This week, however, has seen another step in the right direction and Hugh was offered glasses for the very first time.  Previously it was felt that the problems with his brain making sense of the image were so severe that glasses wouldn’t help.  Now though, he has developed enough to allow him to try glasses to see if his eyes being able to see more clearly will help.

Confusing, I know. 

But if we go back to the original analogy – the camera works fine but the lens needs adjusting to get a clearer, less blurry image (hence the glasses).  If the original image is clearer and more focused, then perhaps the brain will find it easier to interpret.  Who knows?  It’s certainly worth a try.

So here he is trying on some glasses today.  He seemed to quite like them (even with that annoying sticker stuck right in the middle). I’m not sure if he’ll keep them on or whether they’ll even help at all, but we shall see how it goes.  His new glasses should arrive next week.  I’ll keep you updated.



Photo Credit


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I'm linking this post up to the linky Small Steps Amazing Achievements over at Autism Mama  #SSAmazingAchievements



“Our


and also the  Mad Midweek Blog hop (which is a new one for me!)


Super Busy Mum

Comments

  1. Oh wow, what a challenge you both face. I used to be the one developing those photos so your analogy works fine for me. Not a condition I've heard of before. I look forward to following your little man's journey x

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    1. Thanks for popping over Mary. Glad that the analogy works for you ... I'm waiting for an opthalmologist to pull me up on it - I'm sure it's largely inaccurate, but it helps me understand it better all the same.

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  2. Good luck keeping them on - but if they make a difference I am sure they will stay.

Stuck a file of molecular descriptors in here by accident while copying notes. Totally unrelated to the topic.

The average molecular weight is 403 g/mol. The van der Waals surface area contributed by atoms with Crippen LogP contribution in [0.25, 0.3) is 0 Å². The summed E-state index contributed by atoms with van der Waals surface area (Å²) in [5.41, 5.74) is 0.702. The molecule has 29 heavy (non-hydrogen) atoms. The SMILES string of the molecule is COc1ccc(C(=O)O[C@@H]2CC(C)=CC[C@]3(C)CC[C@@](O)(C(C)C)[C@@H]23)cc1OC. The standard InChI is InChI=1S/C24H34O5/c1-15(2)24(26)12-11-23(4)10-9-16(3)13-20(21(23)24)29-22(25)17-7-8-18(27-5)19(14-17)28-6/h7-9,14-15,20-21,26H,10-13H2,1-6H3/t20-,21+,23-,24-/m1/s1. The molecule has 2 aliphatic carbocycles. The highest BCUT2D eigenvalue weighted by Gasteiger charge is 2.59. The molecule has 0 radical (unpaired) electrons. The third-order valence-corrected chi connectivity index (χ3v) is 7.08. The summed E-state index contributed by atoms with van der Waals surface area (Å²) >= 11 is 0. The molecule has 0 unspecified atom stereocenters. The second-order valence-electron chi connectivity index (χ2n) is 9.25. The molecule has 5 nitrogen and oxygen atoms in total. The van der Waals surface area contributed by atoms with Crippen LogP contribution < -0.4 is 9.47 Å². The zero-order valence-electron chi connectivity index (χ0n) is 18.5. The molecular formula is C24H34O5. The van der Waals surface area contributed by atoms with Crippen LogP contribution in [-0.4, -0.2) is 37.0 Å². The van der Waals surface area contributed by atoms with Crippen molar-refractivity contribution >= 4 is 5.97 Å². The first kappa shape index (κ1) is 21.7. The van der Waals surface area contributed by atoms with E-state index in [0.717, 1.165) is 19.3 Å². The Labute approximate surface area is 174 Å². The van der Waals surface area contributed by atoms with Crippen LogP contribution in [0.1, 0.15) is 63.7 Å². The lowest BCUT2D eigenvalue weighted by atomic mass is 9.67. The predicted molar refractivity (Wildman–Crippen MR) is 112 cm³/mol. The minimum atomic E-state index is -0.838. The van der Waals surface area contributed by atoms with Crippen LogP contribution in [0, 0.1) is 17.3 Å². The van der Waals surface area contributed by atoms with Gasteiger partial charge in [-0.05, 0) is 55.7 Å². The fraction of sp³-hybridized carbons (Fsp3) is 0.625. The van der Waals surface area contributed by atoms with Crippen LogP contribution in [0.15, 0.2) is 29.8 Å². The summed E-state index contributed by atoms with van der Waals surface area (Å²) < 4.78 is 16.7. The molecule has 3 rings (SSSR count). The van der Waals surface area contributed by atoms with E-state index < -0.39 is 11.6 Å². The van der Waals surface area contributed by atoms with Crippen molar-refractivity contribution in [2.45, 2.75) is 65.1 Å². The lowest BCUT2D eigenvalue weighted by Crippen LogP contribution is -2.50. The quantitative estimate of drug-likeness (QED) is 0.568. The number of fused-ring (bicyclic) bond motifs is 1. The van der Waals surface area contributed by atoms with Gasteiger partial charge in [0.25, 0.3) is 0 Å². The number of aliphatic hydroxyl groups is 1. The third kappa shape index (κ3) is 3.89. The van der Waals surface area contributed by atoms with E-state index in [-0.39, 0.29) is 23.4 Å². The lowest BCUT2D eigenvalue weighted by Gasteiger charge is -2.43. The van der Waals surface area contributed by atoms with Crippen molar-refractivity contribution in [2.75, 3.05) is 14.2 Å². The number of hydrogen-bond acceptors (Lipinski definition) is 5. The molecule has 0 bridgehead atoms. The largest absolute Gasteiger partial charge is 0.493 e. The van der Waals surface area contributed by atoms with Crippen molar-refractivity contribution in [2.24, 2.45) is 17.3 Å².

My daughter was 2 when she had her first glasses. We were told to introduce them slowly and a few hours at a time - they were strong. My daughter put them on, and kept them on - she fell over the ground as she came out the opticans cause it was "higher"

    She noticed all sorts of things...

    They made such a difference to the world ... she never once did not want to wear them, she took great care of them and if they did break Specsavers were great and replaced FOC ... I hope you have similar luck! It still amazes me how the optican can tell if they are the right ones without having to communicate at all!

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  3. Really hope that they do benefit Hugh as much as your daughter Renoufdesign. I've worn glasses since I was 18 months and my elder son has worn his since he was 4. Like your daughter he saw the benefit immediately and never took them off - it wasn't a battle at all. Glad they've helped your daughter so much.

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  4. Lovely to have you joining up and I hope the glasses stay on and are helpful.
    Children's opticians are wonderful, my daughter has worn glasses from an early age and it was difficult to get through an initial consultation, bearing in mind her autism and delayed speech, but they have made such a difference.
    Look forward to reading more about H and his progress and thanks for linking up #SSAmazingAchievements

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    1. Thanks Jeannette - lad glasses have made such a difference to your daughter, hope they help Hugh too. Yes - Children's opticians are great - I find it amazing that despite Hugh's difficulties they can still work out, to some degree, what he can see and can't see.

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  5. How cool does Hugh look in his glasses! I really hope they help focus his camera. It sounds like you have been on a very long journey with his sight but I can see there is positive progress. I really hope Hugh likes his new glasses and they help him x

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    1. Thanks Jane, you're right, it has been a long road. But it's great to look back and see just how far he's come.

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  6. Will have to come and see the lad in his new specs as i will b working up the road in jan xxx love this blog emma. Xxx